I once read that Montezuma would pour melted chocolate over bowls of snow brought to him from the mountain tops. The image made me swoon though it has to be boiling outside for me to give up my scorching espresso or spiced hot chocolate. This weekend we actually did reach the boiling point so I decided to try it the Emperor’s way. Read more
Posts from the ‘Beverages & Drinks’ Category
This past Sunday I was invited to “Feel the Spirit of Brazil” at the Gourmet Latino Festival’s cachaça tasting seminar led by The Brazilian Kitchen’s Leticia Moreinos Schwartz and Olie Berlic. I have to admit that I was mostly looking forward to the petiscos: pão de queijo (cheese rolls), biscoito povilho (yucca sticks), croquette de carne (meat croquettes), and brigadeiros (chocolate fudge truffles) but there was more. Read more
Today I took my first steps in what I hope will end with the triumphant crossing New York City marathon finish line and not sleeping through the Staten Island start, crying on the 59th Street bridge, or passing out in Central Park’s closing stretch. Looking ahead the long Saturday training runs I have planned between now and November, I decided to play around with fresh fruit batidos (also known licuados or preparados depending on the accent). Read more
Some weekends are harder to let go than others. I was really enjoying this one when Sunday night interrupted. In the hope of letting it go just a little while longer, I decided to post the recipe for tisana, a Venezuelan party drink I mixed for my sister’s birthday brunch. I’m always a little behind so I like to have a pitcher ready when people get there to buy time. Traditionally served without wine at children’s parties, it’s light and fruity and worth taking back from the kids. I wanted to add star fruit as a garnish but there was none to be found. I’ll just have to wait till next weekend. Read more
Life inside the snow globe is pretty but it’s February and I’m tired of feeling (and looking) like a nesting doll. It’s the final day of Carnival in Rio and I’m not there. It’s hard to believe that there are people thinking, not about how many layers they can wear under their overcoat, but how many feathers they can get on their headdress – a headdress and little else. I looked for coverage of the parades that have been going since Saturday but haven’t found very much. While I hate to miss out, I love knowing that there are still events so wonderful, people don’t stop to upload. Hoping to bring a little bit of carnival to my site, I asked a Brazilian friend for any good recipes made for the festival. Her answer was immediate and simple – caipirinhas – the fuel behind the celebration and apparently, the unusually high November birth rate in Brazil. As she put it, it is a country of Scorpios.
A combination of limes, sugar, and cachaça, the Brazilian liquor made from fermented sugar cane, you can also use vodka to make a caipiroskas or light rum for a caipiríssima. I briefly considered holding my glass out the window for a caipisnowcone. However, you mix it, it’s worth the Fat Tuesday effort lest you wake up on Ash Wednesday all repentance and no sin. Read more
From the onset of the holiday season, scrooges and Christmas fans have one complaint in common, if it’s so wonderful why isn’t it like this year round? Then January 2 happens and there’s a collective gasp – what have I done?! Nothing fits! I’m so hungover! I have to get rid of this tree! Churches empty and gyms fill, and it’s only been a month. While I support the idea of everyday peace, love and understanding, I don’t think we’re up to daily Christmas just yet. Read more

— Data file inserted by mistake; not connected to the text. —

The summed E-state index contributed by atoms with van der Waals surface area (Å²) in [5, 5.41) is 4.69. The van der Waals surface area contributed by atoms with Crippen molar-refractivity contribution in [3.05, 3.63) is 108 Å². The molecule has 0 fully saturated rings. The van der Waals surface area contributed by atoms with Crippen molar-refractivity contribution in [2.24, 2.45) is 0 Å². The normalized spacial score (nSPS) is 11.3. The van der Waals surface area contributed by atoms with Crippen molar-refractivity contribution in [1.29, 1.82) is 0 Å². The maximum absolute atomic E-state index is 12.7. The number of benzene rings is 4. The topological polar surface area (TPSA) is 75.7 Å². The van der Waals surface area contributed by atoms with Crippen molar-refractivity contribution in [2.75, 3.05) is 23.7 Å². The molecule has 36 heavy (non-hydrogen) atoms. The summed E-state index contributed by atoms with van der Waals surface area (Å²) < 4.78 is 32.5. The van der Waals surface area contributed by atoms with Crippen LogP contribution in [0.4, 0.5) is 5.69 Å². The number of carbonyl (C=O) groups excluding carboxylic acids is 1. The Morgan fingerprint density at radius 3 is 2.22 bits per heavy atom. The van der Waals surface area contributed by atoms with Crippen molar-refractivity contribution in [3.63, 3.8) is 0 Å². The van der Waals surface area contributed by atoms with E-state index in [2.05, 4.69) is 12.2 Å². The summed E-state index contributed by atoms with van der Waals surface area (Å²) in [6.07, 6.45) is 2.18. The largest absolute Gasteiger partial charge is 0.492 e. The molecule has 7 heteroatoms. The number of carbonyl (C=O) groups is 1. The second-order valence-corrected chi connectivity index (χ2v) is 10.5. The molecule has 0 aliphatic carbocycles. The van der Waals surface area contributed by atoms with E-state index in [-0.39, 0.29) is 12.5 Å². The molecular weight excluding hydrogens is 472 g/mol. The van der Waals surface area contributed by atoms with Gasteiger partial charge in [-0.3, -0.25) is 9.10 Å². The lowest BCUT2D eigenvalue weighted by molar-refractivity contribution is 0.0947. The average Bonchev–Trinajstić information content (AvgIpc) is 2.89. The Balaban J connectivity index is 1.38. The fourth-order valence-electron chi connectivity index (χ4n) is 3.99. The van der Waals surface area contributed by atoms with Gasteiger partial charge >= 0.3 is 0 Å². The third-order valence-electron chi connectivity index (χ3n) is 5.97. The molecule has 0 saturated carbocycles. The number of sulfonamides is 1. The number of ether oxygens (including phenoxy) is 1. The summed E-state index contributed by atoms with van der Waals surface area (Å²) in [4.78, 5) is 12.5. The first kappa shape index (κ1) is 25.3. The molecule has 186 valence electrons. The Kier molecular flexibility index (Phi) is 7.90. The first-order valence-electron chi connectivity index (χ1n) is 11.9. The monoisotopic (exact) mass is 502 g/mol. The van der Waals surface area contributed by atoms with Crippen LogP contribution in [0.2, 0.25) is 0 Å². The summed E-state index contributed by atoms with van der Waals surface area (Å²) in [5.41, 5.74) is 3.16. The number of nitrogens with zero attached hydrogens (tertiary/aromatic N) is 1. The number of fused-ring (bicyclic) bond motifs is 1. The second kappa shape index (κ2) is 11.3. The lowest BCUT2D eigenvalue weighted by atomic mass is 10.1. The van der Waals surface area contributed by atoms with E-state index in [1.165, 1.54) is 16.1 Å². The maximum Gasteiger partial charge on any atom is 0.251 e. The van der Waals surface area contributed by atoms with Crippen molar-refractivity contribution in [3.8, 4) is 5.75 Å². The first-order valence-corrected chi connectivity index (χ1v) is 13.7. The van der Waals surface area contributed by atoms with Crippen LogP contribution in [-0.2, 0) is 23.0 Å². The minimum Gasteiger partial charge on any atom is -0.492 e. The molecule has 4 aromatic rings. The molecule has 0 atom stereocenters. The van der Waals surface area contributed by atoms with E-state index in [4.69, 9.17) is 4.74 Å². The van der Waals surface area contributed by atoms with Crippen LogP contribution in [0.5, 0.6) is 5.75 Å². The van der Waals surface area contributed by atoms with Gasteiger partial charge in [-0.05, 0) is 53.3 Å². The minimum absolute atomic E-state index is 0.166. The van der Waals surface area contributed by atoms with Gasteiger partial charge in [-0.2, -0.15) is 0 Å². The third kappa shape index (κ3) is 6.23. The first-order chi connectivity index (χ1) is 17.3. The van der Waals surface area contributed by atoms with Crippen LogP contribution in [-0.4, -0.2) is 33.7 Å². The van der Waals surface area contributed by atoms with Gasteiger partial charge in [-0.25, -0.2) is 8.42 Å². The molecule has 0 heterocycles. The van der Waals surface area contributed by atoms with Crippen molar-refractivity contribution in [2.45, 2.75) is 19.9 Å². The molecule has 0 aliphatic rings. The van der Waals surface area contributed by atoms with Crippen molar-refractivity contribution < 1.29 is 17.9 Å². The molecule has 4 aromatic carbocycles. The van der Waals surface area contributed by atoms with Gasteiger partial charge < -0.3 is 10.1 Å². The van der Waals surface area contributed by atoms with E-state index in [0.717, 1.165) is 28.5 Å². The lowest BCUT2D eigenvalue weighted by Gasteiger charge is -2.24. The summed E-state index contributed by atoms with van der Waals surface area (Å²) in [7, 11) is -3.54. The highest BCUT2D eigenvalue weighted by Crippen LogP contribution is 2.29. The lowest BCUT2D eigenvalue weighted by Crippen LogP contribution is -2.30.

He turned round, and leaning upon his elbow, began to sip his chocolate. The mellow November sun came streaming into the room. The sky was bright, and there was a genial warmth in the air. It was almost like a morning in May.
– Oscar Wilde, The Picture of Dorian Gray
There are always a few weeks in early Fall where it is colder in my apartment then it is outside. I leave the house ready to face a brisk New York, early frost and find a mild northern California day instead. While the season makes up it’s mind, I’ll just live in a bowl of hot chocolate. Read more
I love finding articles that take you to improbable places. In A Peruvian Cocktail in The Washington Post, John Briley introduces the Peruvian Woody Allen before crossing paths with the Godfather on his way to La Reyna Bodega in Catapalla, a small town south of Lima, to meet piscoratti Godofredo Gonzales: Read more
Anyone who has ever chased an ice cream truck, begged for an Italian ice on the way home, or broken their new Snoopy snow cone machine on Christmas morning (still bothers me), will understand how excited I was when my friend sent me this article by pastry cook Gaby Camacho, A Chef Perfects the Paleta of Childhood, from the San Francisco Chronicle. Raised in Tijuana, she sets off in search of the paletas and raspados of her childhood. Remembering flavors like cucumber and lime, rose petals, and tequila, I could understand why she would be nostalgic. As an adult, I’ve stayed away from raspberry blue popsicles and radioactive snow cones, but I love the idea of making them with fresh ingredients from home. Trying the raspado de tamarindo first, I used all natural tamaring pulp from a nearby bodega to make the syrup. I’ll try it again when I find fresh tamarinds and some of the other combinations she suggests as longs as the heat lasts. It can’t be harder than chasing ice cream trucks.
Last month I’d posted this link to A Thirsty Spirit but had to mention it again. I try to keep up, but sometimes wine and spirits articles feels like work. Alexis has great stories about all things drunk, related in ways you won’t easily forget, and answering questions you didn’t know you had. Here are a few posts from this past week where sailors light their rum and tequila worms wear cowboy hats.